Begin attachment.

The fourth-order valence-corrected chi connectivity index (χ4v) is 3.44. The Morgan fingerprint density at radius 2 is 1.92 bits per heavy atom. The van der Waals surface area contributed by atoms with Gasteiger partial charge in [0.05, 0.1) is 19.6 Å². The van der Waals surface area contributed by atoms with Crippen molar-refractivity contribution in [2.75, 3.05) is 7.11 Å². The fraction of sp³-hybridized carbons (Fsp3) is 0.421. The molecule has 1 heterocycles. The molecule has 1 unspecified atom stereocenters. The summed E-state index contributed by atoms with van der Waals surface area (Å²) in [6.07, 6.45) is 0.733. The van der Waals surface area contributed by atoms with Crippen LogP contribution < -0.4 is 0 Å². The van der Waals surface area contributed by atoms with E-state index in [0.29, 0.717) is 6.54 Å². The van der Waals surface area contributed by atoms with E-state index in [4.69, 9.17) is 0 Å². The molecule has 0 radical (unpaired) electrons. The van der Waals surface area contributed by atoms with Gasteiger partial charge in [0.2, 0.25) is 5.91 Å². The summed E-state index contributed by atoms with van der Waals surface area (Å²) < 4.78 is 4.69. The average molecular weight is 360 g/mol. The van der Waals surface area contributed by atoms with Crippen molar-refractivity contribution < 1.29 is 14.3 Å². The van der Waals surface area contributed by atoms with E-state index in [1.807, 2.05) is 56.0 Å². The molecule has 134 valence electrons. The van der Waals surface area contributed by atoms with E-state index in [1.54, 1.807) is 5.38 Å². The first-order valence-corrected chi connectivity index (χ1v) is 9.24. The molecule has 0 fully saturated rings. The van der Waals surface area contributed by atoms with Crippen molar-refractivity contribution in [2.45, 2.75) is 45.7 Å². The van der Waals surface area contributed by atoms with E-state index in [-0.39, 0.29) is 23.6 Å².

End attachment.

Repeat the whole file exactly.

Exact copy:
The fourth-order valence-corrected chi connectivity index (χ4v) is 3.44. The Morgan fingerprint density at radius 2 is 1.92 bits per heavy atom. The van der Waals surface area contributed by atoms with Gasteiger partial charge in [0.05, 0.1) is 19.6 Å². The van der Waals surface area contributed by atoms with Crippen molar-refractivity contribution in [2.75, 3.05) is 7.11 Å². The fraction of sp³-hybridized carbons (Fsp3) is 0.421. The molecule has 1 heterocycles. The molecule has 1 unspecified atom stereocenters. The summed E-state index contributed by atoms with van der Waals surface area (Å²) in [6.07, 6.45) is 0.733. The van der Waals surface area contributed by atoms with Crippen LogP contribution < -0.4 is 0 Å². The van der Waals surface area contributed by atoms with E-state index in [0.29, 0.717) is 6.54 Å². The van der Waals surface area contributed by atoms with E-state index in [4.69, 9.17) is 0 Å². The molecule has 0 radical (unpaired) electrons. The van der Waals surface area contributed by atoms with Gasteiger partial charge in [0.2, 0.25) is 5.91 Å². The summed E-state index contributed by atoms with van der Waals surface area (Å²) < 4.78 is 4.69. The average molecular weight is 360 g/mol. The van der Waals surface area contributed by atoms with Crippen molar-refractivity contribution < 1.29 is 14.3 Å². The van der Waals surface area contributed by atoms with E-state index in [1.807, 2.05) is 56.0 Å². The molecule has 134 valence electrons. The van der Waals surface area contributed by atoms with E-state index in [1.54, 1.807) is 5.38 Å². The first-order valence-corrected chi connectivity index (χ1v) is 9.24. The molecule has 0 fully saturated rings. The van der Waals surface area contributed by atoms with Crippen molar-refractivity contribution in [2.45, 2.75) is 45.7 Å². The van der Waals surface area contributed by atoms with E-state index in [-0.39, 0.29) is 23.6 Å².